It is decidable. The decider $D$ is described as the following pseudocode by Church–Turing thesis. The syntax of the pseudocode is borrowed from Python.
configurations = [the initial confituration]
print_non_blank = 
min = 0
max = len(w) - 1
while M does not halt on w:
simulate one step of M on w
configuration = the current configuration
if M prints a non-blank:
if sum(print_non_blank) > 300: # Check 1
# update the non-blank area
p = the position where M prints the non-blank
if p > max:
max = p
if p < min:
min = p
# Check 2
for i in reserved(range(len(configurations))):
if configurations[i].head_position < min:
if configurations[i].state == configuration.state and configuration.head_position < configurations[i].head_position:
elif configurations[i].head_position > max:
if configurations[i].state == configuration.state and configuration.head_position > configurations[i].head_position:
# Check 3
for i in range(len(configurations)):
if configurations[i] == configuration:
if sum(print_non_blank[i:]) > 0:
The decider $D$ maintains an area of the tape (represented by the closed interval $[$
max$]$) such that there are only blank symbols beyond the interval. We call this area non-blank area, and call the area represented by $(-\infty,$
max$, +\infty)$ blank area.
In addition to count how many non-blank symbols $M$ prints (Check 1), the decider $D$ performs two additional check. Check 2 checks for the pattern where the head of $M$ wanders in the blank area without printing any non-blank symbol, then reach a position with the same state that is no closer to the non-blank area. Check 3 checks for the case where the configuration is the same as some previous one. We can assert that $M$ will loop forever in both cases and infer whether it will print more than $300$ non-blank symbols accordingly.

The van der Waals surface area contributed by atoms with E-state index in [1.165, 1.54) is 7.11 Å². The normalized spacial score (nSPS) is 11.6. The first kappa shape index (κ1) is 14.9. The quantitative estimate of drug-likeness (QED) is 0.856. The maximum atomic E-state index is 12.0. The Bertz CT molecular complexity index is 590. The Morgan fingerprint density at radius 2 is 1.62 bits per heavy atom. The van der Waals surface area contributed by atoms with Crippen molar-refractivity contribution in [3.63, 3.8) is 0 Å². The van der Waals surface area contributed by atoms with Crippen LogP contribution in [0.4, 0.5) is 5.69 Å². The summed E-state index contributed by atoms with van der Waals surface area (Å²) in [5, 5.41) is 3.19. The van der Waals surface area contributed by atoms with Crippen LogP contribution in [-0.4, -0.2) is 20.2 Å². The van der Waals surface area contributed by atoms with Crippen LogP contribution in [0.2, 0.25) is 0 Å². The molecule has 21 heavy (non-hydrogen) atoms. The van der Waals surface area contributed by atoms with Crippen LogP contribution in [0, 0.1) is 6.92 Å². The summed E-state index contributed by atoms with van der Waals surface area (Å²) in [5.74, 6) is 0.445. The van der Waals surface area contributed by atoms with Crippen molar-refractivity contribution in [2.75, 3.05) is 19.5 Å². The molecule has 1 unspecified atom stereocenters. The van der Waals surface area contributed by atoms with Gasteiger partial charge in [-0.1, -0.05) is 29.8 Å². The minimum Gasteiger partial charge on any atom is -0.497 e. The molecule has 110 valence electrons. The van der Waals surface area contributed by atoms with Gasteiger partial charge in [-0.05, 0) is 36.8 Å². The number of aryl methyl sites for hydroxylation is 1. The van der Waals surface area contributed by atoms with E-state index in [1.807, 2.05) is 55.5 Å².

Now all the rest work is to show that $D$ is indeed a decider, i.e. will always halt. We prove this by contradiction. Assume $D$ does not halt for some $M$ and $w$, then $M$ does not halt on $w$ too. Also, $M$ must print finite ($\le 300$) many non-blank symbols otherwise $D$ will detect it and halt no later than the time $M$ prints the $301$th non-blank symbol. As a result, the non-blank area is always a subset of a fixed area represented by, say $[a, b]$, during the running of $D$. We call the area represented by $[a, b]$ universal non-blank area, and call the area represented by $(-\infty,a)\cup(b,+\infty)$ universal blank area. There are two cases.
There are only finite many configurations where the head of $M$ is in the universal non-blank area. This means after some step, the head of $M$ will wander in the universal blank area forever (without printing any non-blank symbol, due to the definition of universal blank area), then there must be two configurations with the same state during the wandering. Also, the head of $M$ in the later configuration must be no closer to the non-blank area, otherwise the head will finally move into the non-blank area, which contradicts to the assumption that $M$ will wander in the universal blank area forever. As a result, this case is detected by Check 2 of $D$.
There are infinite many configurations where the head of $M$ is in the universal non-blank area. In this case, there must be two same configurations, so this case is detected by Check 3 of $D$.
Hence $D$ will halt anyway.